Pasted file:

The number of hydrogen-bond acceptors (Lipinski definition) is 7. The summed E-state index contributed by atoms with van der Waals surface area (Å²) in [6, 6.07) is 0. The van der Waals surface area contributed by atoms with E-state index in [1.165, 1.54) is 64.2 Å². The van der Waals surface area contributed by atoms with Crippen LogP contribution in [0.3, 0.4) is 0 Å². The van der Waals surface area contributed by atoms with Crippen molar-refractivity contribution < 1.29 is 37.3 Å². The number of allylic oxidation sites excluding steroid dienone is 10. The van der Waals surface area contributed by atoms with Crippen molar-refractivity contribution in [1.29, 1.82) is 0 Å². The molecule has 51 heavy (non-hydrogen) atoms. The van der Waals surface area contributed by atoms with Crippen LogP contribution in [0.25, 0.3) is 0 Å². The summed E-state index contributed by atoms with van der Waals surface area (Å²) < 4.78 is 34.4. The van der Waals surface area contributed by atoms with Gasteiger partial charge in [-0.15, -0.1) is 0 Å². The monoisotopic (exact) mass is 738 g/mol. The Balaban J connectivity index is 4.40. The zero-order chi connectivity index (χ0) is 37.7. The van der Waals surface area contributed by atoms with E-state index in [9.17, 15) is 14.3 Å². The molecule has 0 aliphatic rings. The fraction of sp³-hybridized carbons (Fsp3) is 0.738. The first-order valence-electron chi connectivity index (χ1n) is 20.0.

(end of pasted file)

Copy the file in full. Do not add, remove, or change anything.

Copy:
The number of hydrogen-bond acceptors (Lipinski definition) is 7. The summed E-state index contributed by atoms with van der Waals surface area (Å²) in [6, 6.07) is 0. The van der Waals surface area contributed by atoms with E-state index in [1.165, 1.54) is 64.2 Å². The van der Waals surface area contributed by atoms with Crippen LogP contribution in [0.3, 0.4) is 0 Å². The van der Waals surface area contributed by atoms with Crippen molar-refractivity contribution < 1.29 is 37.3 Å². The number of allylic oxidation sites excluding steroid dienone is 10. The van der Waals surface area contributed by atoms with Crippen molar-refractivity contribution in [1.29, 1.82) is 0 Å². The molecule has 51 heavy (non-hydrogen) atoms. The van der Waals surface area contributed by atoms with Crippen LogP contribution in [0.25, 0.3) is 0 Å². The summed E-state index contributed by atoms with van der Waals surface area (Å²) < 4.78 is 34.4. The van der Waals surface area contributed by atoms with Gasteiger partial charge in [-0.15, -0.1) is 0 Å². The monoisotopic (exact) mass is 738 g/mol. The Balaban J connectivity index is 4.40. The zero-order chi connectivity index (χ0) is 37.7. The van der Waals surface area contributed by atoms with E-state index in [9.17, 15) is 14.3 Å². The molecule has 0 aliphatic rings. The fraction of sp³-hybridized carbons (Fsp3) is 0.738. The first-order valence-electron chi connectivity index (χ1n) is 20.0.